Four Questions: The Parasite in Your Cat Box
A University of Arizona neuroscientist focuses on individual neurons as a key to understanding the parasite Toxoplasma gondii and its effects on the brain.
Among the many health tips for expectant moms: Pregnant women shouldn't clean up the litter box. But why not? A common parasite called Toxoplasma gondii is to blame. Although the parasite, which can be found in cat feces, is relatively harmless to people with healthy immune systems, those who are immunocompromised — including developing fetuses — can suffer serious consequences from an infection by Toxoplasma gondii.
On National Love Your Pet Day, Oscar Mendez, a doctoral candidate in neuroscience at the University of Arizona and self-proclaimed cat lover, discusses the "cat litter parasite" and what his research might help us better understand about it. Mendez studies how the parasite affects neurons in the mammalian brain in the Koshy Lab, a laboratory in the university's BIO5 Institute led by neurologist and immunobiologist Anita Koshy.
Q: What is Toxoplasma gondii?
A: Toxoplasma gondii is a common parasite that lives in a host cell to survive. Toxoplasma naturally infects a wide range of warm-blooded animals including birds, rodents and even humans. Infection usually arises from consuming contaminated food or water. The previously listed hosts are known as intermediate hosts, hosts in which Toxoplasma can only reproduce asexually. Felines, including domestic cats, are the definitive hosts of Toxoplasma. In the gut of cats, Toxoplasma can undergo sexual reproduction. The first time a cat is infected, it can poop out millions of infectious forms of Toxoplasma. One unique characteristic of Toxoplasma is that in some hosts, including humans and rodents, the parasite establishes a chronic infection of neurons in the central nervous system, or CNS. Unlike other CNS pathogens, this lifelong CNS infection does not seem to be detrimental to the life of the host as long as they have a normal immune system.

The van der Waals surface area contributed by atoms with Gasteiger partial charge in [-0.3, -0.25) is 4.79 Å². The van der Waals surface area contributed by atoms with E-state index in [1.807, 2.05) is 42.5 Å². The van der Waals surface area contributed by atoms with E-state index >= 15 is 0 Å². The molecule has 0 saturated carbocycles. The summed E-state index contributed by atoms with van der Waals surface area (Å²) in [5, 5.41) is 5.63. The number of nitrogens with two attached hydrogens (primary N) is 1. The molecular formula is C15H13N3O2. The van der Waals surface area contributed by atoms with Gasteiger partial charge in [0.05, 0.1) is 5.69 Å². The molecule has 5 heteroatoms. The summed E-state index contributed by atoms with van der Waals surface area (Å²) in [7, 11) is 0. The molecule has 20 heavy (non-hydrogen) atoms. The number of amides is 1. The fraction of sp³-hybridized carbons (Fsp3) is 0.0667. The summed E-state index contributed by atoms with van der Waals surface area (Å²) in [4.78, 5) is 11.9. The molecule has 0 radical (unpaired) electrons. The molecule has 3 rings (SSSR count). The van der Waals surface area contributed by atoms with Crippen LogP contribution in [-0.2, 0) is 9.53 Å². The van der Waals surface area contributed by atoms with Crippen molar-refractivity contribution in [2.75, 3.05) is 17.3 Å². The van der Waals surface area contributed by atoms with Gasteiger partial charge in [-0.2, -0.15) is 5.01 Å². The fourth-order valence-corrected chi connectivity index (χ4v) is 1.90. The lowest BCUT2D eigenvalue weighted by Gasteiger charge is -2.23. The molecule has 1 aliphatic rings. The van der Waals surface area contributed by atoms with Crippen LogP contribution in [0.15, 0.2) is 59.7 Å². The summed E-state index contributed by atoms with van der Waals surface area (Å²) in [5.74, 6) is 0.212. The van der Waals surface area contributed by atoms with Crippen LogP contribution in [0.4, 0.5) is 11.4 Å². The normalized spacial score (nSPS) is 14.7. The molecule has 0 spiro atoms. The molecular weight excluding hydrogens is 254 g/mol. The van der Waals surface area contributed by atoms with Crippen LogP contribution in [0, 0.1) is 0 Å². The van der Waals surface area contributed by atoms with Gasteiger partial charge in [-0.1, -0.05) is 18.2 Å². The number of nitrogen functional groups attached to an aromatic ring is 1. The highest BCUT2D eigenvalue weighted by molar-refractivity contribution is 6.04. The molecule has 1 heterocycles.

Q: What is already known about how it affects humans, and what are you trying to add to that knowledge?
A: Toxoplasma is estimated to chronically infect the CNS of up to one third of humans across the globe. For the most part, if someone has a working immune system, this persistent brain infection does not cause problems. Problems can arise in those with limited immune responses, such as AIDS patients or developing fetuses. We know a lot about the parts of the immune system that are needed to keep Toxoplasma in check, and we even know a little bit about how different cells in the CNS help keep Toxoplasma controlled. But even though we think neurons are the major CNS cell that get infected with Toxoplasma, we still know very little about the Toxoplasma-neuron interaction. My work is focused on understanding how Toxoplasma alters neurons themselves.
Q: Why is it important to understand how Toxoplasma gondii affects neurons specifically?
A: Neurons are the signaling cells of the brain, and if something goes wrong with the neurons, it can affect the brain's ability to function properly. For example, some patients with symptomatic CNS toxoplasmosis have seizures. These seizures have to be coming from abnormal neuron signaling and, from what we know, most would think this abnormal firing is caused by the massive CNS immune response to uncontrolled Toxoplasma. Yet my work suggests that part of the abnormal signaling could come directly from Toxoplasma's effect on single neurons, which no one has studied until now. In other words, the effect of the immune response may be much more localized than we know.
Q: Do cat owners generally have anything to worry about?
A: I always joke that if you are eating the cat litter, you might have to worry. In reality, for the most part, if you are washing your hands after cleaning the litter, you should be fine. Pregnant women and those who have compromised immune systems should be extra careful and consider not being the one to change the litter. I have a cat at home and do not worry about becoming infected with Toxoplasma. Even in a laboratory setting, the chances of infection are quite low.
University of Arizona in the News